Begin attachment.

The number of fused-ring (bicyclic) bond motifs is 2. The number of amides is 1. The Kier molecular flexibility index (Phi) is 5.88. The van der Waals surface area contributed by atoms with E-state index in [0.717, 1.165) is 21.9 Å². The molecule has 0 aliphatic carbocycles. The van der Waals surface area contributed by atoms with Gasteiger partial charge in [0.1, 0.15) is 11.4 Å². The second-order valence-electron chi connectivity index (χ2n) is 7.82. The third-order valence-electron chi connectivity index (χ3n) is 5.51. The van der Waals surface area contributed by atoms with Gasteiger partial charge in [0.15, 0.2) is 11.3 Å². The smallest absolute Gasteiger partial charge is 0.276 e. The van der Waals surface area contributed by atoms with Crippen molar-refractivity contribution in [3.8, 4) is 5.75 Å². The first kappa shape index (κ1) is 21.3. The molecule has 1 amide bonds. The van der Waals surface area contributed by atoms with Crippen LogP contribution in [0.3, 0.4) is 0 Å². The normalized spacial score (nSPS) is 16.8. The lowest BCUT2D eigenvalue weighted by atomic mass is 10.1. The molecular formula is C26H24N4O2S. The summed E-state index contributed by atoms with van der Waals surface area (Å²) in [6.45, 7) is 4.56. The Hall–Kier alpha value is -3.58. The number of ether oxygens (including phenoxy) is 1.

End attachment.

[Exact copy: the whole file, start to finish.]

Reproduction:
The number of fused-ring (bicyclic) bond motifs is 2. The number of amides is 1. The Kier molecular flexibility index (Phi) is 5.88. The van der Waals surface area contributed by atoms with E-state index in [0.717, 1.165) is 21.9 Å². The molecule has 0 aliphatic carbocycles. The van der Waals surface area contributed by atoms with Gasteiger partial charge in [0.1, 0.15) is 11.4 Å². The second-order valence-electron chi connectivity index (χ2n) is 7.82. The third-order valence-electron chi connectivity index (χ3n) is 5.51. The van der Waals surface area contributed by atoms with Gasteiger partial charge in [0.15, 0.2) is 11.3 Å². The smallest absolute Gasteiger partial charge is 0.276 e. The van der Waals surface area contributed by atoms with Crippen molar-refractivity contribution in [3.8, 4) is 5.75 Å². The first kappa shape index (κ1) is 21.3. The molecule has 1 amide bonds. The van der Waals surface area contributed by atoms with Crippen LogP contribution in [0.3, 0.4) is 0 Å². The normalized spacial score (nSPS) is 16.8. The lowest BCUT2D eigenvalue weighted by atomic mass is 10.1. The molecular formula is C26H24N4O2S. The summed E-state index contributed by atoms with van der Waals surface area (Å²) in [6.45, 7) is 4.56. The Hall–Kier alpha value is -3.58. The number of ether oxygens (including phenoxy) is 1.